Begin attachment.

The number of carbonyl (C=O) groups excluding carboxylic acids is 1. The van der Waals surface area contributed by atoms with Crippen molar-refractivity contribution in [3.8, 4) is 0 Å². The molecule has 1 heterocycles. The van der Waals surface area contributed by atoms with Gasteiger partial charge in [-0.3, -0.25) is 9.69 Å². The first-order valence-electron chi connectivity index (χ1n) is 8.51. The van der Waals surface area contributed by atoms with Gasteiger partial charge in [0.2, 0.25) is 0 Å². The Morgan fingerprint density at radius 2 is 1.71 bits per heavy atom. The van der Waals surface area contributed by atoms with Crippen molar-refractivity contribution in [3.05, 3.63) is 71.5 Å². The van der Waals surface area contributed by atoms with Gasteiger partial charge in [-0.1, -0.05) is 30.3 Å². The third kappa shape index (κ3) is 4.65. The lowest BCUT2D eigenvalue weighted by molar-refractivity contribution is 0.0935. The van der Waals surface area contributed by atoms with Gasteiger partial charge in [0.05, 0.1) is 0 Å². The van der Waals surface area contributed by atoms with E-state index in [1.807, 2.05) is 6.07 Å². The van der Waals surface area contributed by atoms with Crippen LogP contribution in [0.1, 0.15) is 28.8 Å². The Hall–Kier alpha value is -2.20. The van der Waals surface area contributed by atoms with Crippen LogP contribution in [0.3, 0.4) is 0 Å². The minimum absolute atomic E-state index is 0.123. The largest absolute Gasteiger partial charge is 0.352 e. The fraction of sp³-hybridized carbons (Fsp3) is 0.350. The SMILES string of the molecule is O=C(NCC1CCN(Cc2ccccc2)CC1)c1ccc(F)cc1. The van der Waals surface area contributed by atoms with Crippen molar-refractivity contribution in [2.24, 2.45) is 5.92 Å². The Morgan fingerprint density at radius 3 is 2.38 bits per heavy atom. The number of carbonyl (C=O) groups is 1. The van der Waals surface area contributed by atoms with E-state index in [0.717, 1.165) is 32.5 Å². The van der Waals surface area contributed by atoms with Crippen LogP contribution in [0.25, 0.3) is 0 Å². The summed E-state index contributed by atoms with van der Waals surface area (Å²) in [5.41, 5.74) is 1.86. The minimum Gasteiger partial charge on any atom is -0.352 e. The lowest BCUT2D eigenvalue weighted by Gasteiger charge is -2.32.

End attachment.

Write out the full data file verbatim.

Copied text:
The number of carbonyl (C=O) groups excluding carboxylic acids is 1. The van der Waals surface area contributed by atoms with Crippen molar-refractivity contribution in [3.8, 4) is 0 Å². The molecule has 1 heterocycles. The van der Waals surface area contributed by atoms with Gasteiger partial charge in [-0.3, -0.25) is 9.69 Å². The first-order valence-electron chi connectivity index (χ1n) is 8.51. The van der Waals surface area contributed by atoms with Gasteiger partial charge in [0.2, 0.25) is 0 Å². The Morgan fingerprint density at radius 2 is 1.71 bits per heavy atom. The van der Waals surface area contributed by atoms with Crippen molar-refractivity contribution in [3.05, 3.63) is 71.5 Å². The van der Waals surface area contributed by atoms with Gasteiger partial charge in [-0.1, -0.05) is 30.3 Å². The third kappa shape index (κ3) is 4.65. The lowest BCUT2D eigenvalue weighted by molar-refractivity contribution is 0.0935. The van der Waals surface area contributed by atoms with Gasteiger partial charge in [0.05, 0.1) is 0 Å². The van der Waals surface area contributed by atoms with E-state index in [1.807, 2.05) is 6.07 Å². The van der Waals surface area contributed by atoms with Crippen LogP contribution in [0.1, 0.15) is 28.8 Å². The Hall–Kier alpha value is -2.20. The van der Waals surface area contributed by atoms with Crippen LogP contribution in [0.3, 0.4) is 0 Å². The minimum absolute atomic E-state index is 0.123. The largest absolute Gasteiger partial charge is 0.352 e. The fraction of sp³-hybridized carbons (Fsp3) is 0.350. The SMILES string of the molecule is O=C(NCC1CCN(Cc2ccccc2)CC1)c1ccc(F)cc1. The van der Waals surface area contributed by atoms with Crippen molar-refractivity contribution in [2.24, 2.45) is 5.92 Å². The Morgan fingerprint density at radius 3 is 2.38 bits per heavy atom. The number of carbonyl (C=O) groups is 1. The van der Waals surface area contributed by atoms with E-state index in [0.717, 1.165) is 32.5 Å². The van der Waals surface area contributed by atoms with Crippen LogP contribution in [0.25, 0.3) is 0 Å². The summed E-state index contributed by atoms with van der Waals surface area (Å²) in [5.41, 5.74) is 1.86. The minimum Gasteiger partial charge on any atom is -0.352 e. The lowest BCUT2D eigenvalue weighted by Gasteiger charge is -2.32.